Workshop Review - The Portfolio Review

 Four of the images I submitted to Carolyn Mendelsohn for my portfolio review. Top row from the left:  Storms come from the we  st  and  Air Dancing .  Bottom row from left:  Hayrolls in the morning mis t and  Horse Friends at Sunrise .  All images(c) Rebecca LaChance.

Four of the images I submitted to Carolyn Mendelsohn for my portfolio review. Top row from the left: Storms come from the west and Air Dancing.  Bottom row from left: Hayrolls in the morning mist and Horse Friends at Sunrise.  All images(c) Rebecca LaChance.

There is nothing like throwing your soul on the table for someone to examine. That's a pretty accurate description of how I feel about submitting my art for review. I choose to have "my soul examined" via a portfolio review about once a year.


I want to improve my art, my skills, my compositions, my technical mastery.  I need feedback from eyes other than my own.  I want feedback from experienced artists who can guide my growth.

The review allows me to practice discussing my art and my inspirations.  While I think it's okay to say, "I took this picture because I wanted to," it's not enough information to convince others.  A portfolio implies your art is intentional; you had a purpose for each image you created. The process of building a portfolio defines how each image contributes to that intention.

The words an artist uses to describe the art and the intentions are relevant for any photographic entrepreneur. You must know how to use the words that communicate your work to your intended clientele. People want to hear the phrases that address their personal needs, desires, concerns. The review provides the opportunity to use those same words and phrases.

But this time?  I wanted the review because I was feeling stale and stifled.  I felt as if I was holding myself back; as if there was something more I needed to explore, to master.

The review

Carolyn offered a portfolio review during the Compelling Portraiture Workshop, and I accepted her offer.  She discussed the work I submitted and identified the strengths in each image. I was pleasantly surprised to hear her appraisal of why some images were very strong. The strengths were my compositions and graphic use of color. (I do love a saturated color.) I knew which of my images were weaker and she confirmed my knowledge. Carolyn helped me restructure my portfolio to highlight the identified strong points.

She saw the unifying theme in each of the images. The subject that consistently springs from the depths of my psyche is "Wait for the Stillness."

And then she asked the killer question, "Is this your best work?"  My response?  Six to nine months ago, I would have said: "yes, this is my best work."  But now? I knew it wasn't my best work.  I had not yet done my best work. I wanted guidance to move forward and create those best works.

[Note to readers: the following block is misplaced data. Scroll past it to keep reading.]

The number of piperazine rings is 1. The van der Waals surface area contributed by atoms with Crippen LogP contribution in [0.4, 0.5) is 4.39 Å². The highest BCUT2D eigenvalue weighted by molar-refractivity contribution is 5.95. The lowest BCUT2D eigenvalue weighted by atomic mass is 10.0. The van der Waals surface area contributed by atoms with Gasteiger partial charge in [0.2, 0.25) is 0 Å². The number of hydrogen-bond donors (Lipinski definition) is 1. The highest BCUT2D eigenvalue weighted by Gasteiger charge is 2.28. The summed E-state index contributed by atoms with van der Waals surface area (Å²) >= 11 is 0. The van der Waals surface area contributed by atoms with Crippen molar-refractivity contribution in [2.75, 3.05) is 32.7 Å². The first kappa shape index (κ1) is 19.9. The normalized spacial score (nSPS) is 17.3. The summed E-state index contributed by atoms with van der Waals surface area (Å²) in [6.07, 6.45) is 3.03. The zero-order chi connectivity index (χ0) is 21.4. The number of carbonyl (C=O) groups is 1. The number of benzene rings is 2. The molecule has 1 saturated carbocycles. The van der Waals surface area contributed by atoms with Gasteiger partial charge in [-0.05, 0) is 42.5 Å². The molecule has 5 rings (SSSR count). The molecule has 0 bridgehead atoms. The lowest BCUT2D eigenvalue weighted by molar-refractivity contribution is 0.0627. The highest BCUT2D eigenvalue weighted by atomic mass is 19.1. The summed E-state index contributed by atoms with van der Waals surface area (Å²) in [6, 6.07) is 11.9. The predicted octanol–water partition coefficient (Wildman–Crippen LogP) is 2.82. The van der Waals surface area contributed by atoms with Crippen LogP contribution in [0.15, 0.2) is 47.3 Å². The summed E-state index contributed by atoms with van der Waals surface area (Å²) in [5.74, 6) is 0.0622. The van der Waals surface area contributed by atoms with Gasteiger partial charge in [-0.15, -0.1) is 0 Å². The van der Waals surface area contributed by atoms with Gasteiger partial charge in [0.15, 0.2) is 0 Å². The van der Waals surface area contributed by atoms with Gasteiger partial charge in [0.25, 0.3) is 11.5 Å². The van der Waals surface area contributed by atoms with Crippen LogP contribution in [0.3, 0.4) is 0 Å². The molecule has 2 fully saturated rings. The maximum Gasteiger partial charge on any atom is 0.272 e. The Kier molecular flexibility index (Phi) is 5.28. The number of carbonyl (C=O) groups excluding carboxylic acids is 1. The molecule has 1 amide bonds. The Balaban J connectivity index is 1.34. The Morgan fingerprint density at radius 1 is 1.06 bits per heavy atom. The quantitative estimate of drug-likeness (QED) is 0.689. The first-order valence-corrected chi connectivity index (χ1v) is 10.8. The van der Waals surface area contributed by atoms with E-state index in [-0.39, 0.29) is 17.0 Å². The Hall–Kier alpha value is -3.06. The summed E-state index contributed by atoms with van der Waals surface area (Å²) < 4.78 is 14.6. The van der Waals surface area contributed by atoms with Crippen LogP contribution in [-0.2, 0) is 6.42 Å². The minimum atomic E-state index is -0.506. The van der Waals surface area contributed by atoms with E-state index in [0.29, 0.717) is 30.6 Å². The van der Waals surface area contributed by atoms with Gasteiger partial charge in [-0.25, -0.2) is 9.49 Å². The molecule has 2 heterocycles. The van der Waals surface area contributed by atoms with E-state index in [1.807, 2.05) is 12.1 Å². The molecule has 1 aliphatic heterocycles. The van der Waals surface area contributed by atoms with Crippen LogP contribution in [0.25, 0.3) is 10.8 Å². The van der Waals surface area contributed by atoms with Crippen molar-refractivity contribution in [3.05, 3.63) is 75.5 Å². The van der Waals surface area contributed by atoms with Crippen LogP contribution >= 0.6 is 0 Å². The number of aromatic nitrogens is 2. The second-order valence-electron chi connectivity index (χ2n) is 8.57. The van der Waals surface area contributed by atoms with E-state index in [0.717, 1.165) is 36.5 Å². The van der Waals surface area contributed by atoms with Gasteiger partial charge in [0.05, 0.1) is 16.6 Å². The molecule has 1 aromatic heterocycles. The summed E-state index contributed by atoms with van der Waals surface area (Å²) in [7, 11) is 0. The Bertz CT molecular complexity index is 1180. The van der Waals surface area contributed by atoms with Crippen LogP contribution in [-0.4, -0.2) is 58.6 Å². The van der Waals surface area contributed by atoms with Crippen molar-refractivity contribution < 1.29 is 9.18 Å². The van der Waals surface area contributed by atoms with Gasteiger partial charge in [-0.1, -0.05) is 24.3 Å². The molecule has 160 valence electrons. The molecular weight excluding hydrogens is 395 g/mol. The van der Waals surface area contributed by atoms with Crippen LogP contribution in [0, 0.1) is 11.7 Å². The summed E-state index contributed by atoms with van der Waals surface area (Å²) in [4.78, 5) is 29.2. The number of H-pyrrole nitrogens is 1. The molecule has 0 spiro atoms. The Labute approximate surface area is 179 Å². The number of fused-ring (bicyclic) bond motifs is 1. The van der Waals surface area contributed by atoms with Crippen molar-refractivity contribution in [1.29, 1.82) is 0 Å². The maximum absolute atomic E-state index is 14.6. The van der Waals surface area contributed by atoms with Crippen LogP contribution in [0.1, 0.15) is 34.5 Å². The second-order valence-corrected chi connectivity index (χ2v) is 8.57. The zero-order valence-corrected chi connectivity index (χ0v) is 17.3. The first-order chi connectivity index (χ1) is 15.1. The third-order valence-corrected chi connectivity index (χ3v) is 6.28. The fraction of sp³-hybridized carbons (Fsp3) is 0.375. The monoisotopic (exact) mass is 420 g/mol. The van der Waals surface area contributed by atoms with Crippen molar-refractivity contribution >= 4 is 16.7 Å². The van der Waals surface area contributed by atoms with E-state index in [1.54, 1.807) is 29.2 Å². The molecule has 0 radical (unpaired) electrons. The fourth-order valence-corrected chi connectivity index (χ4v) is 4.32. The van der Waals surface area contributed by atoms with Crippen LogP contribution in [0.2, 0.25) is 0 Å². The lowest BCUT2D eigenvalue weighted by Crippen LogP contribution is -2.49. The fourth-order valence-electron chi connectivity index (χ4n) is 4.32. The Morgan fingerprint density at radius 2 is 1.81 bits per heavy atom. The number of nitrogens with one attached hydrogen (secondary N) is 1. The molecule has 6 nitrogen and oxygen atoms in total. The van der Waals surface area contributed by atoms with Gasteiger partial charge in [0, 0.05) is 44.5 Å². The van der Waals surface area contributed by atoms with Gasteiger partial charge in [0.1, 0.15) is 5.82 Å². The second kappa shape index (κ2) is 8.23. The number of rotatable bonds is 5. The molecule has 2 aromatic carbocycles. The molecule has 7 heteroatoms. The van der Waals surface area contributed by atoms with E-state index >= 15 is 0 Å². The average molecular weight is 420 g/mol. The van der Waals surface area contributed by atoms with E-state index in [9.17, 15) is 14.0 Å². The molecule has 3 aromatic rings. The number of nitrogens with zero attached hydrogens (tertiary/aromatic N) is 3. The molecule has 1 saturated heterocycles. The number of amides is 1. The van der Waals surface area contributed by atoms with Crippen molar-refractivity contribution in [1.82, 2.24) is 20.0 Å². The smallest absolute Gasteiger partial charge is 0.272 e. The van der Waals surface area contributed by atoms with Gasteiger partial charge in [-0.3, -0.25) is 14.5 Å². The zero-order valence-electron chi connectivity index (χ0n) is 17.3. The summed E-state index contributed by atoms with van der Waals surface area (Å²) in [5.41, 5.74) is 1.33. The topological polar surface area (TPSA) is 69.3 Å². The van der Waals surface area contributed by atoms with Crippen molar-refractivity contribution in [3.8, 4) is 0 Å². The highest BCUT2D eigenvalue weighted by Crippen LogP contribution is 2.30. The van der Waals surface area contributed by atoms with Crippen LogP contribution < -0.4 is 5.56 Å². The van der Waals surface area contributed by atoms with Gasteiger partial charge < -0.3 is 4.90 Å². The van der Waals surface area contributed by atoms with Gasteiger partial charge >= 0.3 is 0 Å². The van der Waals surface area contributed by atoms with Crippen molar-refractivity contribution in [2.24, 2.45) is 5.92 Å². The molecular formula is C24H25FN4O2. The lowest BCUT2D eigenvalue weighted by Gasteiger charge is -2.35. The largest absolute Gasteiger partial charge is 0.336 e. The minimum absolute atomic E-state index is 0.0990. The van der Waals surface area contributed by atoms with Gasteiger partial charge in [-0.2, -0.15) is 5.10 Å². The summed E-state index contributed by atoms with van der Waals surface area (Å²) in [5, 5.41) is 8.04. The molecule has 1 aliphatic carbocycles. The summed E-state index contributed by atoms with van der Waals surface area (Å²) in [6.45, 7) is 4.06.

That's why I traveled thousands of miles across an ocean. I wanted to move forward in my art.

Choose your reviewers wisely

There are times you can choose your reviewer, and there are times you can't. For those times when you can choose, it's imperative you know WHAT you want from the reviewer.

  • Do you need an artist's view of your work?
  • Do you need someone who excels in composition?
  • Do you need someone who can direct your lighting and technical skills?
  • Do you need someone to identify your strengths, your weaknesses, your style?

If you determine the exact guidance you need from your reviewer, she can direct her remarks to your concerns.  You can help her to help you!

Changing my life

 After the review, I felt as if a leviathan had uncoiled from my throat. I don't know if I can explain this feeling in a satisfactory manner. Suddenly, I felt a freedom and a self-granted permission to create expansive images.

I doesn't make logical sense.

All I know is I now offer portraiture services, and I can create them in a manner that is singularly mine.

 Do you need a portfolio review?

The only person who can answer that question is you.  What do you want from your creative efforts? Is mastery necessary to you? Will a portfolio review benefit your art/photography business? Are you trying to get representation from a gallery? (Definitely, you need a portfolio review.)  Are you going to submit images for a professional credential?

Your answer will determine if you need to throw your soul on the table.

Come back next week as I complete the workshop review with the biggest point of evaluation - did the experience change me as a professional photographer?

Expect the best. Anything else is an adventure


I welcome your comments here and over on the Facebook page.

Are you interested in your very own captured essence portrait? Call me at 240-203-7794, and we'll chat!

Did you find this article helpful?  You can get more just like this by clicking here.